A pail liner is essentially a wet bag, but with an elastic band at the top instead of a zipper or closure. That elastic band keeps the liner in place inside a hamper or pail when folded over the side, just like you would fold a garbage bag over the side. Cleaning up can be easier with a pail liner because just like a wet bag or hanging diaper pail, it can be thrown right into the wash, making regular cleaning of the pail or trash can unnecessary. 

Depending on what type of garbage pail or laundry hamper you choose — open top vs. step lid, solid plastic vs. one with holes — the air flow can be a little or a lot.

A laundry hamper with holes in it for instance will let air flow freely around the diapers, meaning that four days between washing is just fine. A closed lid garbage pail with a liner however may have limited airflow and washing every two days might be ideal. 

Use judgement here to think about how much air your setup is letting in, and go from there. 

The more airflow, the longer you can wait before washing, again because airflow helps to inhibit the growth of bacteria and mildew.

Again,  make sure to note that pail liners will need to be washed with your diapers on wash day, so you’ll want at least two, so you have one to use while the other is being washed and dried. 

4) Airtight Storage Containers Made for Disposables 

Another option is an airtight diaper pail that’s made for disposable diapers but can be converted into cloth diaper storage by switching out the plastic bag liners for a reusable liner. 

Ubbi and Diaper Dekor with reusable liners are good examples of this. Diaper Genies are another example of this type of pail, but that brand does not sell reusable pail liners, and their pails are so narrow in construction it is hard to put cloth diapers inside it.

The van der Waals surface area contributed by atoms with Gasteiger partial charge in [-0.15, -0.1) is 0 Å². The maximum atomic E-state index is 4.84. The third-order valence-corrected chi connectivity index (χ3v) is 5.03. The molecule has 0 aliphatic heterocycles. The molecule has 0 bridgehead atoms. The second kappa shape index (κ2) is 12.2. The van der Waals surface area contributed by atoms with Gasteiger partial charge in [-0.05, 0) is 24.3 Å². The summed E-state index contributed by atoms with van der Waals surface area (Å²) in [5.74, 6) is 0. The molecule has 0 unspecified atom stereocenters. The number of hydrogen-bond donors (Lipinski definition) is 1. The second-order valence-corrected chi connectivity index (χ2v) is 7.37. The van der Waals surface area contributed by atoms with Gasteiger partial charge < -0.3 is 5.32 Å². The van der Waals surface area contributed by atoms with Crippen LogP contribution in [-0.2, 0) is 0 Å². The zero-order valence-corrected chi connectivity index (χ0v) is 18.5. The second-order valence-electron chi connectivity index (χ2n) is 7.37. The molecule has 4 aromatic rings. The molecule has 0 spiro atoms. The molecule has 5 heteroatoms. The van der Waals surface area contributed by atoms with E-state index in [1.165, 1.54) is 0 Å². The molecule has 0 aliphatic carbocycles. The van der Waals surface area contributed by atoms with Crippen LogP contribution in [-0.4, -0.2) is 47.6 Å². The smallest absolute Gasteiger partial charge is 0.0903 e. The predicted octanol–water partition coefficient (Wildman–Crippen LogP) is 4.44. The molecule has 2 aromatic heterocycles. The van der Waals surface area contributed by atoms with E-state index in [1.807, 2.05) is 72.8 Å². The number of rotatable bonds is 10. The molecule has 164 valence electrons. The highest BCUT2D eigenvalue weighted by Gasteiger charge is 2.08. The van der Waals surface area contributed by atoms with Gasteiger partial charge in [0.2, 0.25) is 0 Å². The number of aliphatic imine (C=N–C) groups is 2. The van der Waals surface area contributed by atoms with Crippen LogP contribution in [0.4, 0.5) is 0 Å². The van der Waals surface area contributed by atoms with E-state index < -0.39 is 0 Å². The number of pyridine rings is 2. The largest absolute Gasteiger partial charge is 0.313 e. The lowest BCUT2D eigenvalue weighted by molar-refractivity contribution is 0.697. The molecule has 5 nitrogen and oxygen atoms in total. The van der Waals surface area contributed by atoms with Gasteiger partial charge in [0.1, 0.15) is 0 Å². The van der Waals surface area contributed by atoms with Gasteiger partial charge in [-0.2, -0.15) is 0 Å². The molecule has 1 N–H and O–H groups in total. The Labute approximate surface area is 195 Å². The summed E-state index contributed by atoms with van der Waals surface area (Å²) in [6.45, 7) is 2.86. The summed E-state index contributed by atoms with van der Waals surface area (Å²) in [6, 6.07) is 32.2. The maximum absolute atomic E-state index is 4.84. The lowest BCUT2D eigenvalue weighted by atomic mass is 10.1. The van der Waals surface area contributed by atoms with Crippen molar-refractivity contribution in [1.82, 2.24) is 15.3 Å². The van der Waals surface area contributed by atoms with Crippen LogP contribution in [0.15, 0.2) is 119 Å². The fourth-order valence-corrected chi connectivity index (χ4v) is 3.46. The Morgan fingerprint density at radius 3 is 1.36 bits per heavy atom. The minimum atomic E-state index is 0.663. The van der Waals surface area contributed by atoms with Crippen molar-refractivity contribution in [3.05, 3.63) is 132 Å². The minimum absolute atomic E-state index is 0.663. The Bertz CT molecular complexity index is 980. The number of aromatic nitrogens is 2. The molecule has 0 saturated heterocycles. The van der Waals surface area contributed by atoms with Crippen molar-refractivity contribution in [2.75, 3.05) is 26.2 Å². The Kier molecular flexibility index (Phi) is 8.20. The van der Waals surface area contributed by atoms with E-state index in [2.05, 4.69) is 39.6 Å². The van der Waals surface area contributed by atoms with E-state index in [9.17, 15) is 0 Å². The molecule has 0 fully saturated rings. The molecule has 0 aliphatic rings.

If you want to choose an airtight container to completely eliminate the possibility of smells, choose one with a wide body so that reusable pail liners are an option. Reusable bags are really necessary for these pails as cleaning all their parts properly can be challenging. Also always opt for the largest capacity model available, as cloth diapers are much larger than disposables.

And just like wet bags and make sure to note that the liners for these will need to be washed with your diapers on wash day, so you’ll want at least two, so you have one to use while the other is being washed and dried. 

Don’t forget to Consider How Many Diapers you Own

In all of the options for dirty cloth diaper storage I outline above, I mention price nad the length of time between washes, but something I left out is how much they can hold. 

 This is because washing machines, wet bags, pails, and even airtight diaper storage containers come in a ton of different sizes. 

After you’ve chosen what type of storage you’re going to go with, don’t forget to factor in how many diapers you’re going to need to store before wash day. This is especially the case with wet bags and open pail / liner combos where you have the ability to go several days between washing because of the high airflow. 

It may be that you’ll need two hanging diaper pails, or two pail liners to hold it all before washing, so factor that in. 

If baby’s not here yet and you need a little help with how many diapers you can expect to use per day, click here. 

When Wash Day Arrives

Now that you’ve picked the perfect dirty cloth diaper storage for your needs, you’ll want to know what to do when wash day arrives. 

For all the details on how to create the perfect wash routine for your washer, water type, and days between washes, click here

April Duffy

April is the founder of Cloth Diapers for Beginners and author of The Cloth Diaper Wash & Care Handbook. Since 2015, April has helped well over 75,000 parents and caregivers cloth diaper their children through this website, her book, her YouTube Channel, and the Cloth Diapers for Beginners Facebook Group.